The announcement came as the Tory council’s leader insisted full pedestrianisation of the street was “not an option” despite 20 per cent of its shops having been closed by the pandemic.
Council chiefs decided this week to axe plans to start work at Oxford Circus after the poorly-planned mound became an international laughing stock.
Its costs doubled to £6 million, plans to charge visitors had to be abandoned and the deputy council leader in charge of the project quit last month.
The Standard was told that, as a result, officials decided on a much more cautious approach to long-awaited changes to Oxford Street. The aim had been to close a 150m-long section to vehicles by the end of the year, and “calm” traffic in Regent Street with longer green phases at pedestrian crossings and other measures.
This means Crossrail — which will have two stations on Oxford Street, at Tottenham Court Road and Bond Street — could open next year before extra space is created for pedestrians.
Matthew Green, Westminster’s cabinet member for business, said: “Having listened to residents and reviewed the cost-effectiveness of the proposal for a pilot for the Oxford Circus piazzas, we have decided that it’s better to move forward with a focus on permanent schemes. Therefore, the temporary piazzas previously planned to open at Oxford Circus later this year will not now go ahead.”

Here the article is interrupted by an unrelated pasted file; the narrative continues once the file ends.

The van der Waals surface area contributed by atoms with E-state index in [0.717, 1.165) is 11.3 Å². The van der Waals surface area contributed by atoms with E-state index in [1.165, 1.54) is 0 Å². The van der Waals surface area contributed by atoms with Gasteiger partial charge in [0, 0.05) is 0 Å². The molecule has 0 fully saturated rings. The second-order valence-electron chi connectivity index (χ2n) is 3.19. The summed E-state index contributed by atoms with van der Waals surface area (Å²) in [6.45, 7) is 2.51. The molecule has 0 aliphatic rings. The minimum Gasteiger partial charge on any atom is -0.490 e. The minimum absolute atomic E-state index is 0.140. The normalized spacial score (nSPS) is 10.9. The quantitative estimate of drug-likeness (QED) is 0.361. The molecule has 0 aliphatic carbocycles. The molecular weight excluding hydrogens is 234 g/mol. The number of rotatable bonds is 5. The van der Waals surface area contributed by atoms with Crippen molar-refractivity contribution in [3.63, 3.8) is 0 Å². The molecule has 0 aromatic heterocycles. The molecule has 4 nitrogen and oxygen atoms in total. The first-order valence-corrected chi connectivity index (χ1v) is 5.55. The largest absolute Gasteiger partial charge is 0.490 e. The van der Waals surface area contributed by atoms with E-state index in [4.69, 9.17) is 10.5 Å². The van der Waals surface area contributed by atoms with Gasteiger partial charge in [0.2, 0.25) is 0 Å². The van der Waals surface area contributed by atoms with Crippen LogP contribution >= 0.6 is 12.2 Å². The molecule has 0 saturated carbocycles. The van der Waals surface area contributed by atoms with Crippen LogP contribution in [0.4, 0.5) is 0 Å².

Mayor Sadiq Khan, whose 2018 plan to part-pedestrianise the street near Selfridges was blocked by the council, said he was disappointed that the plans had been postponed.
A mayoral spokesperson said: “The West End has hugely suffered over the past 18 months and making our high streets cleaner, greener and more attractive is more important than ever as we work to entice visitors back and support businesses.
“It’s disappointing that Westminster City Council has decided to stop work on the temporary piazzas, and we hope the council, working with local communities, will now bring forward proposals for permanent improvements to Oxford Circus as soon as possible.”
Westminster leader Rachael Robathan said she had no wish to fully pedestrianise the street. She told BBC Radio London: “We don’t see it as inevitable. Back in 2018 there was very clear feedback that people didn’t support the pedestrianisation of Oxford Street.”
She added: “Do we need to do something about Oxford Street, with one in five retail outlets now shut? Absolutely we do… But the pedestrianisation of the whole street is not an option.”